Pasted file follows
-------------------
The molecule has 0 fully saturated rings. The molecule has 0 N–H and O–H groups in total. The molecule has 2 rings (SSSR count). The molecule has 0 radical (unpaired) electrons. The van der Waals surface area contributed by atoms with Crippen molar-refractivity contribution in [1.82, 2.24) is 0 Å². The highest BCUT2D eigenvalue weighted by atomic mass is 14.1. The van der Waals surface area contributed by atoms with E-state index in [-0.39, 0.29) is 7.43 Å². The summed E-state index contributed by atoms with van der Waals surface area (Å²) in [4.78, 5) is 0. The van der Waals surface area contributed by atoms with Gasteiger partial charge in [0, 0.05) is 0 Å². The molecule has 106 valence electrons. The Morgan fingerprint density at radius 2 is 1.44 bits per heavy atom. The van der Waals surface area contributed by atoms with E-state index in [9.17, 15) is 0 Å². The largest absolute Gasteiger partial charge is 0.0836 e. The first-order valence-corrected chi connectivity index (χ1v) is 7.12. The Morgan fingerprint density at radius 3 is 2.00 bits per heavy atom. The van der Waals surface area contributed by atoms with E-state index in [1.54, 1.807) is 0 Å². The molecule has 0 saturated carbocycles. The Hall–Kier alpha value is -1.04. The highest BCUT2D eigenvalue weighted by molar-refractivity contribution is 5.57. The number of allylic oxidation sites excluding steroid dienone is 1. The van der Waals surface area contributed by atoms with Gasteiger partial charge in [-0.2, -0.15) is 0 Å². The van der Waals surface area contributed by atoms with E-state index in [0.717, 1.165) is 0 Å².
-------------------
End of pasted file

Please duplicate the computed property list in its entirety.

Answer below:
The molecule has 0 fully saturated rings. The molecule has 0 N–H and O–H groups in total. The molecule has 2 rings (SSSR count). The molecule has 0 radical (unpaired) electrons. The van der Waals surface area contributed by atoms with Crippen molar-refractivity contribution in [1.82, 2.24) is 0 Å². The highest BCUT2D eigenvalue weighted by atomic mass is 14.1. The van der Waals surface area contributed by atoms with E-state index in [-0.39, 0.29) is 7.43 Å². The summed E-state index contributed by atoms with van der Waals surface area (Å²) in [4.78, 5) is 0. The van der Waals surface area contributed by atoms with Gasteiger partial charge in [0, 0.05) is 0 Å². The molecule has 106 valence electrons. The Morgan fingerprint density at radius 2 is 1.44 bits per heavy atom. The van der Waals surface area contributed by atoms with E-state index in [9.17, 15) is 0 Å². The largest absolute Gasteiger partial charge is 0.0836 e. The first-order valence-corrected chi connectivity index (χ1v) is 7.12. The Morgan fingerprint density at radius 3 is 2.00 bits per heavy atom. The van der Waals surface area contributed by atoms with E-state index in [1.54, 1.807) is 0 Å². The molecule has 0 saturated carbocycles. The Hall–Kier alpha value is -1.04. The highest BCUT2D eigenvalue weighted by molar-refractivity contribution is 5.57. The number of allylic oxidation sites excluding steroid dienone is 1. The van der Waals surface area contributed by atoms with Gasteiger partial charge in [-0.2, -0.15) is 0 Å². The van der Waals surface area contributed by atoms with E-state index in [0.717, 1.165) is 0 Å².